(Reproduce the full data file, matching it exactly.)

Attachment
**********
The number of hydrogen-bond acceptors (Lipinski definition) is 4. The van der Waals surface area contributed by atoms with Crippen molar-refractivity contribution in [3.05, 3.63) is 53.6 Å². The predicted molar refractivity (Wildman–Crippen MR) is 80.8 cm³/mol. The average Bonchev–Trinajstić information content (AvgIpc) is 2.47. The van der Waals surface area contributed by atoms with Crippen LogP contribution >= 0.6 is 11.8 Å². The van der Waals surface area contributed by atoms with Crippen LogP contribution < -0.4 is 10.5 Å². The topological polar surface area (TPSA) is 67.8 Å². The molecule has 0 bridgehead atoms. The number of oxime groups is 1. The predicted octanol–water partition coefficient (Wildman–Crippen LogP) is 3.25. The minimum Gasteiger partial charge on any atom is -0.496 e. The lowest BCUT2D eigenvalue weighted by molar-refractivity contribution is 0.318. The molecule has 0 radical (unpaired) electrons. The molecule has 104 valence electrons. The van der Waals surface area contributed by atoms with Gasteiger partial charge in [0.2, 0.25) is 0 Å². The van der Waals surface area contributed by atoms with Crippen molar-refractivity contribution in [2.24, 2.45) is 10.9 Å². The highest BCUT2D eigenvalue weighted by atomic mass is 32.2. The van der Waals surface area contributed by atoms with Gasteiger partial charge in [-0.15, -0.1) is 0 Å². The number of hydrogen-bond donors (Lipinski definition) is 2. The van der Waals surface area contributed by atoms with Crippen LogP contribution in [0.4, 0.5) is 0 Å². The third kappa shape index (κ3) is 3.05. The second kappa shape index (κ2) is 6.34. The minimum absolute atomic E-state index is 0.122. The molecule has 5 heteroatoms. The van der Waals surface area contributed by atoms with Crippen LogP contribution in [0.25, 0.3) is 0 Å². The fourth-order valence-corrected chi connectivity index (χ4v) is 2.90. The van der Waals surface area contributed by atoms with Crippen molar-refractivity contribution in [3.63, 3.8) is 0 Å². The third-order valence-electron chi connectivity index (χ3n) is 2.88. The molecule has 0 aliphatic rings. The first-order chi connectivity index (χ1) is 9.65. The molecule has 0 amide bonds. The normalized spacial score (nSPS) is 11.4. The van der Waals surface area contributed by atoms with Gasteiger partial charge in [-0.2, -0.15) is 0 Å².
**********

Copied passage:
The number of hydrogen-bond acceptors (Lipinski definition) is 4. The van der Waals surface area contributed by atoms with Crippen molar-refractivity contribution in [3.05, 3.63) is 53.6 Å². The predicted molar refractivity (Wildman–Crippen MR) is 80.8 cm³/mol. The average Bonchev–Trinajstić information content (AvgIpc) is 2.47. The van der Waals surface area contributed by atoms with Crippen LogP contribution >= 0.6 is 11.8 Å². The van der Waals surface area contributed by atoms with Crippen LogP contribution < -0.4 is 10.5 Å². The topological polar surface area (TPSA) is 67.8 Å². The molecule has 0 bridgehead atoms. The number of oxime groups is 1. The predicted octanol–water partition coefficient (Wildman–Crippen LogP) is 3.25. The minimum Gasteiger partial charge on any atom is -0.496 e. The lowest BCUT2D eigenvalue weighted by molar-refractivity contribution is 0.318. The molecule has 0 radical (unpaired) electrons. The molecule has 104 valence electrons. The van der Waals surface area contributed by atoms with Gasteiger partial charge in [0.2, 0.25) is 0 Å². The van der Waals surface area contributed by atoms with Crippen molar-refractivity contribution in [2.24, 2.45) is 10.9 Å². The highest BCUT2D eigenvalue weighted by atomic mass is 32.2. The van der Waals surface area contributed by atoms with Gasteiger partial charge in [-0.15, -0.1) is 0 Å². The number of hydrogen-bond donors (Lipinski definition) is 2. The van der Waals surface area contributed by atoms with Crippen LogP contribution in [0.4, 0.5) is 0 Å². The third kappa shape index (κ3) is 3.05. The second kappa shape index (κ2) is 6.34. The minimum absolute atomic E-state index is 0.122. The molecule has 5 heteroatoms. The van der Waals surface area contributed by atoms with Crippen LogP contribution in [0.25, 0.3) is 0 Å². The fourth-order valence-corrected chi connectivity index (χ4v) is 2.90. The van der Waals surface area contributed by atoms with Crippen molar-refractivity contribution in [3.63, 3.8) is 0 Å². The third-order valence-electron chi connectivity index (χ3n) is 2.88. The molecule has 0 aliphatic rings. The first-order chi connectivity index (χ1) is 9.65. The molecule has 0 amide bonds. The normalized spacial score (nSPS) is 11.4. The van der Waals surface area contributed by atoms with Gasteiger partial charge in [-0.2, -0.15) is 0 Å².